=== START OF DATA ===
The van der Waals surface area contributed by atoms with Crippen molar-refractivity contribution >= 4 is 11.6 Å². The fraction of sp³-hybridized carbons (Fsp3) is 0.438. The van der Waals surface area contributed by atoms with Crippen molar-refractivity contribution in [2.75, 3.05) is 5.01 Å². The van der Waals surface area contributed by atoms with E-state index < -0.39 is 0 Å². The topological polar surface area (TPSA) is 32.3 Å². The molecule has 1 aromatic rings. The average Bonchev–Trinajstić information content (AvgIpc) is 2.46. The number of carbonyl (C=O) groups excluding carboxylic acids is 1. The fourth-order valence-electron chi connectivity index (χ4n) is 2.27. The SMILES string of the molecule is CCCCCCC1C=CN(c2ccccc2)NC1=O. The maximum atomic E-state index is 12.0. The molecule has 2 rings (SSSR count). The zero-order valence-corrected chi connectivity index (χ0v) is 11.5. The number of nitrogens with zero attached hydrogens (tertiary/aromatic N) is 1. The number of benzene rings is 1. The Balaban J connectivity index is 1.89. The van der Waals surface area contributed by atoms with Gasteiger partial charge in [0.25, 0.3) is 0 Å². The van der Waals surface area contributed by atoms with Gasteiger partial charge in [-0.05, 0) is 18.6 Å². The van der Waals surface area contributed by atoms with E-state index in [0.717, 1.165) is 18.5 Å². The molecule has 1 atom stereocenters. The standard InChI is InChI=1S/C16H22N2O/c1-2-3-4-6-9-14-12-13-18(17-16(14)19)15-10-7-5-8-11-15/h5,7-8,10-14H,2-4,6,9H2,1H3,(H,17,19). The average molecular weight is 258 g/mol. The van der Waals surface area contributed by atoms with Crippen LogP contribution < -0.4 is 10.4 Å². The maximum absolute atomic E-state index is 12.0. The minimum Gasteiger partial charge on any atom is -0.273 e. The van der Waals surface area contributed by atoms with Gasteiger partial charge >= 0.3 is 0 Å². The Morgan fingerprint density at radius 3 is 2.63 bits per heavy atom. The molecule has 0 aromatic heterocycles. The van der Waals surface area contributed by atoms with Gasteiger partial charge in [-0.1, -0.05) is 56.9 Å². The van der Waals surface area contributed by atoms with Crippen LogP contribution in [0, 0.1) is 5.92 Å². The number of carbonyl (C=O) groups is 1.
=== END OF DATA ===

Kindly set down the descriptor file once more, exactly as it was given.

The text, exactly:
The van der Waals surface area contributed by atoms with Crippen molar-refractivity contribution >= 4 is 11.6 Å². The fraction of sp³-hybridized carbons (Fsp3) is 0.438. The van der Waals surface area contributed by atoms with Crippen molar-refractivity contribution in [2.75, 3.05) is 5.01 Å². The van der Waals surface area contributed by atoms with E-state index < -0.39 is 0 Å². The topological polar surface area (TPSA) is 32.3 Å². The molecule has 1 aromatic rings. The average Bonchev–Trinajstić information content (AvgIpc) is 2.46. The number of carbonyl (C=O) groups excluding carboxylic acids is 1. The fourth-order valence-electron chi connectivity index (χ4n) is 2.27. The SMILES string of the molecule is CCCCCCC1C=CN(c2ccccc2)NC1=O. The maximum atomic E-state index is 12.0. The molecule has 2 rings (SSSR count). The zero-order valence-corrected chi connectivity index (χ0v) is 11.5. The number of nitrogens with zero attached hydrogens (tertiary/aromatic N) is 1. The number of benzene rings is 1. The Balaban J connectivity index is 1.89. The van der Waals surface area contributed by atoms with Gasteiger partial charge in [0.25, 0.3) is 0 Å². The van der Waals surface area contributed by atoms with Gasteiger partial charge in [-0.05, 0) is 18.6 Å². The van der Waals surface area contributed by atoms with E-state index in [0.717, 1.165) is 18.5 Å². The molecule has 1 atom stereocenters. The standard InChI is InChI=1S/C16H22N2O/c1-2-3-4-6-9-14-12-13-18(17-16(14)19)15-10-7-5-8-11-15/h5,7-8,10-14H,2-4,6,9H2,1H3,(H,17,19). The average molecular weight is 258 g/mol. The van der Waals surface area contributed by atoms with Crippen LogP contribution < -0.4 is 10.4 Å². The maximum absolute atomic E-state index is 12.0. The minimum Gasteiger partial charge on any atom is -0.273 e. The van der Waals surface area contributed by atoms with Gasteiger partial charge >= 0.3 is 0 Å². The Morgan fingerprint density at radius 3 is 2.63 bits per heavy atom. The molecule has 0 aromatic heterocycles. The van der Waals surface area contributed by atoms with Gasteiger partial charge in [-0.1, -0.05) is 56.9 Å². The van der Waals surface area contributed by atoms with Crippen LogP contribution in [0, 0.1) is 5.92 Å². The number of carbonyl (C=O) groups is 1.